NEW PALESTINE — Huston Dowden pulled the military baseball cap off his head and rubbed his hand over his buzz cut, smiling as he thought of his long hair, long gone.

Cutting his hair was just one of the many changes Dowden, 13, went through this summer when he spent two weeks in Alabama at an official Extreme Military Challenge, a real-life boot camp for teens ages 13 to 18 who are looking to learn leadership skills.

Dowden, a Doe Creek Middle School eighth-grader, was looking for a life-challenging adventure over the summer, and his family helped him find it.

The New Palestine teen said during seventh grade, he didn’t always make the best decisions — not organizing his time well and letting his grades slide. He and his mother, Melissa Dowden, decided to figure out a way to challenge him during the summer so he would approach eighth grade in a different manner.

His mom called her brother, a U.S. Air Force member who suggested Dowden try an extreme challenge boot camp. She decided it would be a good idea and signed her son up.

Attending the camp was one of the best things he’s ever done, Dowden said.

“I was looking for a little more discipline in my life, and I wanted a challenge, and I got it,” he said. “I went down there and wanted to progress, and I did.”

Dowden, a wrestler and former football player, is a competitive person and is mentally tough, his mother said. She felt sending him to a place where he could learn organization and time management at a young age was a good thing for him, and she was right, he said.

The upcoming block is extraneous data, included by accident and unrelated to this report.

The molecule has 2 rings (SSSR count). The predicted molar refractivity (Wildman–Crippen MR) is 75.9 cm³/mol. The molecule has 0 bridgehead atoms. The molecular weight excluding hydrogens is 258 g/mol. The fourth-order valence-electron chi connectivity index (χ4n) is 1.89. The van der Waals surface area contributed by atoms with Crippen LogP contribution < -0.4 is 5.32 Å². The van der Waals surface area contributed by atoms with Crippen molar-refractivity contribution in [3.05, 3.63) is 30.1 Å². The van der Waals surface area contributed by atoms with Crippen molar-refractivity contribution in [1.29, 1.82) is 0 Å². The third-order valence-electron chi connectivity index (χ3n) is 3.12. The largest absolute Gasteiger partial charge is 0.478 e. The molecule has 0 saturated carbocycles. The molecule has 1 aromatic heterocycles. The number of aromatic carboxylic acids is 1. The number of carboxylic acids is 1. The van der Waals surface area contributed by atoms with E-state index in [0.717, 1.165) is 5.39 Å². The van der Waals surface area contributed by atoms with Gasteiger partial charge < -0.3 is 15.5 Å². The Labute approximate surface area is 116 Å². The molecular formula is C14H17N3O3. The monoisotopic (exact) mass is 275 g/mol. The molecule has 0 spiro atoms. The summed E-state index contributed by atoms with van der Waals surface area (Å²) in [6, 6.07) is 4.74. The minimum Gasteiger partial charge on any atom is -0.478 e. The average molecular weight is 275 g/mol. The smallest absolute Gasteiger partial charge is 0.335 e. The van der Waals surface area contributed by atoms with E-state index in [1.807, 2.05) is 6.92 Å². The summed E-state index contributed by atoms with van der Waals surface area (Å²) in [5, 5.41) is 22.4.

Dowden flew to Alabama on his own and knew right away when military officials picked him up he was in a whole different atmosphere.

They buzzed his hair within 30 seconds and had him suited and dressed for hard work within minutes.

From getting up at 4 a.m. and cleaning the barracks to doing hundreds of push-ups on gravel in the blazing Alabama summer sun, Dowden was pushed beyond what most teenagers experience, and he thrived.

“I was the only kid in my group that could push through and keep my hands on the gravel and let the gravel melt into my hands,” he said. “I just did everything the way it was supposed to be done, and I made it through a lot better than a lot of other kids.”

After just a couple of days, he knew he had found something he liked to push him beyond his perceived limits.

Dowden even led many of his group events as a squad leader and faced some of his biggest fears, including learning how to repel from major heights.

All campers had to complete many physical challenges and also an academic test, and Dowden earned nearly perfect marks on both.

While Dowden doesn’t think he’ll end up in the military as a career, he’s thinking about going back to the camp to learn specific skills at designated camps in field leadership, aviation and scuba diving.

His mother already has noticed positive changes in her oldest son and said she was glad the family was able to set him on a path of making good decisions, organizing his time and figuring out ways to get the most out of his skills at a young age.

“He is mature for his age, and we knew he could do it,” she said. “What I didn’t know was he would go down there and be a squad leader.”

The summer camp is located on Camp Liberty in Battleground, Alabama, and designed after a real military boot camp to teach teens about discipline and leadership as well as to help build confidence, according to

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Kristy Deer is a reporter at the Greenfield Daily Reporter. She can be reached at 317-477-3262 or